Managers who are not fully familiar with the kinds of free tools mentioned in this blog would not understand what their knowledge workers are learning and sharing. A few sources of information (which were also used in this blog) are included below, in case you need to brush up on the tools your knowledge workers are already using.
Submitted on 7 April 2014
New career paths emerge as technology advances. The role of a 'technology integrator' may be one of the less familiar career options. One integrator described his job as: "I look at technology and curriculum and try to mash them together so that learning becomes more relevant and interesting." If you wonder why one would want to try to 'mash them together', observe the learners you see in class, in the shopping mall or elsewhere. Are they ever not on their smartphones? Do you struggle to hold the attention of your students in the same way as their smartphones do? You are not alone in this dilemma and there may be help at hand.
The new career path I alluded to at the beginning of this blog is that of the 'technology integrator', or person who can help you to bring technology and learning together in ways that work well for you and your learners. The integrator will help you to identify the technologies your students are already using (or would find easy to learn). S/he will be concerned with how a technology can help the teaching and learning process - it should not feel as if the technology is being 'forced on' you and your students, or that the result will not help the learning process. Your technology integrator should have a keen understanding of what both you and your students will find useful. Your integrator should be able to easily bridge between you and others, and help to show what technologies will help to communicate a concept and support the practising of exercises in the interests of better comprehension and mastery.
When selecting a technology integrator, be sure that the person is someone you can really get along with, and who will understand your students. S/he should also understand the teaching methodologies you use. The integrator will then be able to suggest tools to support the learning process.
References and more reading on the topic:
Submitted on 1 April 2014
Most of us are familiar with social media tools such as Facebook, Twitter and LinkedIn. Researchers, however, have specific networking needs that are supported by social media tools. A guide published in 2011 by the International Centre for Guidance Studies of the University of Derby, provides a useful list of tools (http://tinyurl.com/4huokol).
Using appropriate social media tools may change the way you carry out your research. Social media tools for researchers are grouped into communication, collaboration and multi-media tools. Some of the tools suggested may be new to us, while others, like Facebook, are surprisingly familiar and useful. Questions may be posed through networks like Facebook and Academia. Others researching similar topics or who have the necessary knowledge may be able to respond from around the world. Researchers no longer need to feel quite so isolated.
One can release small amounts of one's research findings more easily through self-publishing sites, blogs and micro-blogging. This again can help to link the researcher to others around the world. It also puts a time-line on what the researcher has discovered.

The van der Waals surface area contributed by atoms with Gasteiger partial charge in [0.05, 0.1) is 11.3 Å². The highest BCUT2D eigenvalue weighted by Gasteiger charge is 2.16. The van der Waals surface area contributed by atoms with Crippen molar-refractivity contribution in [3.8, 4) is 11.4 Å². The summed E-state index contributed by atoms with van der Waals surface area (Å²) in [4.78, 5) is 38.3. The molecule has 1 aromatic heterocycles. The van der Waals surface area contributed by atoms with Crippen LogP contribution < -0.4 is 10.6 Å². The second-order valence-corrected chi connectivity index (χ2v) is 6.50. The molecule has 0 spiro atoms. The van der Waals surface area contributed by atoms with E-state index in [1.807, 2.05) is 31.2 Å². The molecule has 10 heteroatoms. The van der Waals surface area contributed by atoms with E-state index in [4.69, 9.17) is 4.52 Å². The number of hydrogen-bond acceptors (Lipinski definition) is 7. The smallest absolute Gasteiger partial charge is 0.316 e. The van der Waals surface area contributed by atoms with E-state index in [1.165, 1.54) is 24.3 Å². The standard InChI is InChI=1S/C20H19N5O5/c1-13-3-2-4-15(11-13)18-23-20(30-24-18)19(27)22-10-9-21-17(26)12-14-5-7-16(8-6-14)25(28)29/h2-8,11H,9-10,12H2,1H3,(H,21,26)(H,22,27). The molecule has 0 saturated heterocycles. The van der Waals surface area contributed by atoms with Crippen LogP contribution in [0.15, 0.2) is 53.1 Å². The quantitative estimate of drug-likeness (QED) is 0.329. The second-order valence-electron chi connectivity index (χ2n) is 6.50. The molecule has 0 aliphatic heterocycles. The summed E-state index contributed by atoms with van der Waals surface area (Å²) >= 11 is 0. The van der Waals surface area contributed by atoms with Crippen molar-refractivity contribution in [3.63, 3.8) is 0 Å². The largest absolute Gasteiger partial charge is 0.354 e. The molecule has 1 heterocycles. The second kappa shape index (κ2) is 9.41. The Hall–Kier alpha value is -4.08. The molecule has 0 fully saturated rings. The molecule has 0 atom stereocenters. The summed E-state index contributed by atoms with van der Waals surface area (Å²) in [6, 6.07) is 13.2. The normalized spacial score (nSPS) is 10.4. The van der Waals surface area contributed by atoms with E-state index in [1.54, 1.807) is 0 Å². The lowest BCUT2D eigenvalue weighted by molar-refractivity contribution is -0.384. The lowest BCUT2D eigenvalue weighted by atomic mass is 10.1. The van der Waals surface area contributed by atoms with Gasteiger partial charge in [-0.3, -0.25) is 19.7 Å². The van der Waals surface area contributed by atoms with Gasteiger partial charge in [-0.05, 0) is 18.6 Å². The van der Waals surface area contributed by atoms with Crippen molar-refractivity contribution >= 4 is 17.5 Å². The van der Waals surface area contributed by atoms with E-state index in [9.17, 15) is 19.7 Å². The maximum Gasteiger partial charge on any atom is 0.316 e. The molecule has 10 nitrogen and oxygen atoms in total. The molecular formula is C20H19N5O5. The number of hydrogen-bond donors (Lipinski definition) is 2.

Social bookmarking citation sharing sites can be a support to locate sources and correctly cite resources. A useful tool to try for finding resources, saving citations and storage of resources is Mendeley, a free online reference manager and social network for researchers.
The concept of registering with one institution and studying exclusively with that one institution is anchored in a centuries-old model that has changed with the introduction of social media tools. One may now be registered with one institution, but take suggestions from and network with an ever-changing global group of peers.
Submitted on 24 March 2014
I remember a time when library staff members used to complain about the exorbitant fees they were paying for journals. The open access movement started and for a while, it seemed like a dream that there could be academic journals that would provide their articles at no cost. There are now many journals that are available to anyone free of charge. One that has been around for some time is "The International Review of Research in Open and Distance Learning" A newer journal is the "Journal of Learning for Development".
What caught my attention recently, is when I heard that it costs around USD 3,000 and possibly much more, to publish in an "open access journal". More investigation found a report titled: "Costs and Benefits of Open Access - A Guide for Managers in Southern African Higher Education". This article describes how some publishers have taken to charging academics wishing to publish their articles, rather than charging the users of the articles, such as libraries. Since many academics still live in the "publish or perish" world, they are forced to publish articles on a regular basis. If institutions insist on only accepting publications in journals that charge exorbitant fees, academics may be left in a position of having to spend large amounts of their salaries just to keep their academic credentials.
Simply moving the cost of publishing journal articles from libraries to the individual academic does not seem to improve access to knowledge. The Access to Knowledge movement (http://tinyurl.com/6kqmjx2) believes that: "everyone has the right freely to participate in the cultural life of the community, to enjoy the arts and to share in scientific advancement and its benefits."